The Carlisle Mosquito Online

Friday, March 27, 2009


American Robin

 

American Robin. (Photo by Tom Brownrigg)

Forbush said of the American Robin: “What American bird is as adaptable as the Robin?” We have seen robins nearly everywhere, from the top of a spruce tree in a peat bog in down east Maine, to the wrack line at the Cape Cod National Seashore Park – and nearly everywhere in between. They have benefited from suburban development, where they find lawns with earthworms and insect larvae such as June beetles and Japanese beetles. They eat a wide variety of other invertebrates such as grasshoppers, crickets, weevils, lepidopteran (butterfly and moth) caterpillars and spiders. This winter, we saw robins “fishing” along small streams, and one grabbed what appeared to be a caddisfly larva case. Robins also eat many small fruits, including those of red cedar, wild cherry, choke cherry, blueberry, oriental bittersweet, pokeweed, dogwood and crabapple.

Robins breed throughout North America, as far north as Newfoundland and northern Alaska. In the first Massachusetts Breeding Bird Atlas, robins were confirmed breeding in 845 out of 969 atlas blocks (each block is about 10 square miles), making it the most widely distributed Massachusetts bird (in second place was the European Starling).

Robins return from their southern wintering grounds to Massachusetts between mid-March and early April. They usually return to the same general area where they hatched. The males, which have darker colored breasts, return earlier and establish territories by singing their familiar “cheerily, cheer up, cheer up, cheerily, cheer up” song. Females arrive later, and and if you have more than one robin territory on your property, you might see one male hopping along after another male, in an effort to drive him away.

The female builds the first nest in an evergreen if the deciduous trees have not leafed out; subsequent nests are built in deciduous trees and shrubs. The nests are usually lined with mud, and the pair might use the same nest for the second brood. The female lays three to five pale blue eggs (usually four) and does most of the incubating. The eggs hatch in 12-14 days after the last egg; the young leave after about 13 days in the nest. After the first brood has left the nest, the male feeds the fledglings while the female starts laying the second (and sometimes a third) brood of eggs. Unlike many other birds, robins do not suffer nest parasitism by the Brown-headed Cowbird, which lays its eggs in other birds’ nests. The female robin recognizes the foreign cowbird egg, punctures it, and ejects it from the nest.

During the breeding season, male robins gather in communal roosts at night while the females are still on nests. We have many fir and spruce in our yard, and small flocks of male robins (and other birds) roost there. Later in the season, the male robins are joined at the roosts by juveniles. After the last broods have fledged in mid-September, the roosts break up and the robins begin migrating south. Robins from New England winter in southern states as far as Florida. The robins we see here in winter breed much farther north, probably in Canada. The robin’s Latin name, Turdus migratorius, translates to “migrating thrush,” as they are often seen in large flocks during migration.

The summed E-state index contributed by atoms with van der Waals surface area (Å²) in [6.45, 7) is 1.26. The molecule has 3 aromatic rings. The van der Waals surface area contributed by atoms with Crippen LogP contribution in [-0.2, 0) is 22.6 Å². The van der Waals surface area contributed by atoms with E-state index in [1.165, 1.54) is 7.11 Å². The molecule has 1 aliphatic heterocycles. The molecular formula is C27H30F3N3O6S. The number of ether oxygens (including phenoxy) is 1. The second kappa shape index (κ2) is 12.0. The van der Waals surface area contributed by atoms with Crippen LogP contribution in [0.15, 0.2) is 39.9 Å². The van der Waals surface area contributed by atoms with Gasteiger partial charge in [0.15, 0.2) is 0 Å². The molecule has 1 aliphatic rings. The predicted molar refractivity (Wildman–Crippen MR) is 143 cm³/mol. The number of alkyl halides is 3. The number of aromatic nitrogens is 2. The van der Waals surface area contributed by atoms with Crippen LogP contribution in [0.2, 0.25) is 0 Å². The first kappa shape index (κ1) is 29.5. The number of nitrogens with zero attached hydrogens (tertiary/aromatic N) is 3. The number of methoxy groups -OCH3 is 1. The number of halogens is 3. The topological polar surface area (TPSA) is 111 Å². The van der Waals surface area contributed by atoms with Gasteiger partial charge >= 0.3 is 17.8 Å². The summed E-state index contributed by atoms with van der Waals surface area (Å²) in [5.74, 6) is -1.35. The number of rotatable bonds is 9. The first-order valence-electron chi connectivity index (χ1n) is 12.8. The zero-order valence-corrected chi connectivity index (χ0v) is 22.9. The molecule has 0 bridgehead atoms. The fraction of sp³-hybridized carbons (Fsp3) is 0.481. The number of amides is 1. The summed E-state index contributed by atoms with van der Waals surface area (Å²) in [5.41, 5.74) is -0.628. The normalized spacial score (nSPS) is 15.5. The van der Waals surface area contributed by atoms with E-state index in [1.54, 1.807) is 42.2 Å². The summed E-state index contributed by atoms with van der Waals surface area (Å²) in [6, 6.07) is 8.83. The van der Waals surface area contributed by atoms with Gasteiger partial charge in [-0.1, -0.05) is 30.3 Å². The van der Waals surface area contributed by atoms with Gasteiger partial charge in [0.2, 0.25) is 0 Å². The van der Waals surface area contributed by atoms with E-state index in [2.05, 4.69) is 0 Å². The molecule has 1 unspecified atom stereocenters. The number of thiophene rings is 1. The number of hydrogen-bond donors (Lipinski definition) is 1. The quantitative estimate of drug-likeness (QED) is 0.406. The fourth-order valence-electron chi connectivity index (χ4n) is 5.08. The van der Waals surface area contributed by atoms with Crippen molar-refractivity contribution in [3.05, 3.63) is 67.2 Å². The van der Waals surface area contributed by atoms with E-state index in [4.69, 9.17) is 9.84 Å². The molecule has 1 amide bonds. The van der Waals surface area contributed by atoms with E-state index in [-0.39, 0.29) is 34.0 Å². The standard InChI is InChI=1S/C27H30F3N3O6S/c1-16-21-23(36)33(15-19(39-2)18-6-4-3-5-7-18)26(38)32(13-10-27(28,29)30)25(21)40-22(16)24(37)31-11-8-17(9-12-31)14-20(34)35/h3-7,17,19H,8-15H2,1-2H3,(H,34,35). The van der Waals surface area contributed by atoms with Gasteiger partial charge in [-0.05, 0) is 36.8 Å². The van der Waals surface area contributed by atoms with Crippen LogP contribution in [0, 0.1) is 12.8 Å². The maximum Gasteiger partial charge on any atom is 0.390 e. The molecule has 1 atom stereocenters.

In the early 19th century, Audubon wrote of robins: “In all the Southern States, about that period [autumn] … their presence is productive of a sort of jubilee among the gunners, and the havoc made among them with bows and arrows, blow-pipes, guns, and traps of different sorts, is wonderful. Every gunner brings them home by the bags-full, and markets are supplied with them at a very cheap rate. Several persons may at this season stand round the foot of a tree loaded with berries, and shoot the greater part of the day, as fast as do the flocks of Robins succeed each other. They are then fat and juicy, and afford excellent eating.”

The robin figured prominently in the discovery of bird mortality caused by the insecticide DDT (dichloro-diphenyl-trichloroethane). Rachel Carson’s Silent Spring described the events at Michigan State University in the 1950s. In order to prevent the spread of Dutch Elm disease, the university sprayed the campus American Elms with DDT to kill a bark beetle which transmits a fatal fungal disease to the elm. The DDT was sprayed after the elms had leafed out, and residues were carried into the soil when the leaves fell and decayed. After a few years of spraying, earthworms living in the soil accumulated high levels of the insecticide, which led to the death of robins that ate the earthworms. DDT was also found to cause bird mortality from egg-shell thinning, and was banned in the United States for most uses in 1972.

Today, robin populations appear to be stable, and may even be increasing. I hope to see robins returning to their summer homes for many years to come.

References

1. Forbush, E. H. Birds of Massachusetts and Other New England States, Norwood Press, 1929.

2. Audubon, J. J. Ornithological Biography: or An Account of the Habits of the Birds of the United States of America, Vol. 2, Hilliard, Gray and Co., 1835.

3. Wauer, R. H. The American Robin, University of Texas Press, 1999.

4. Carson, R. Silent Spring, Houghton, Mifflin Co., 1962.

5. Sallabanks, R; James, F.C. American Robin (Turdus migratorius), The Birds of North America Online (A. Poole, Ed.). Ithaca: Cornell Lab of Ornithology, 1999. Retrieved from the Birds of North America Online: http://bna.birds.cornell.edu/bna/species/462. ∆


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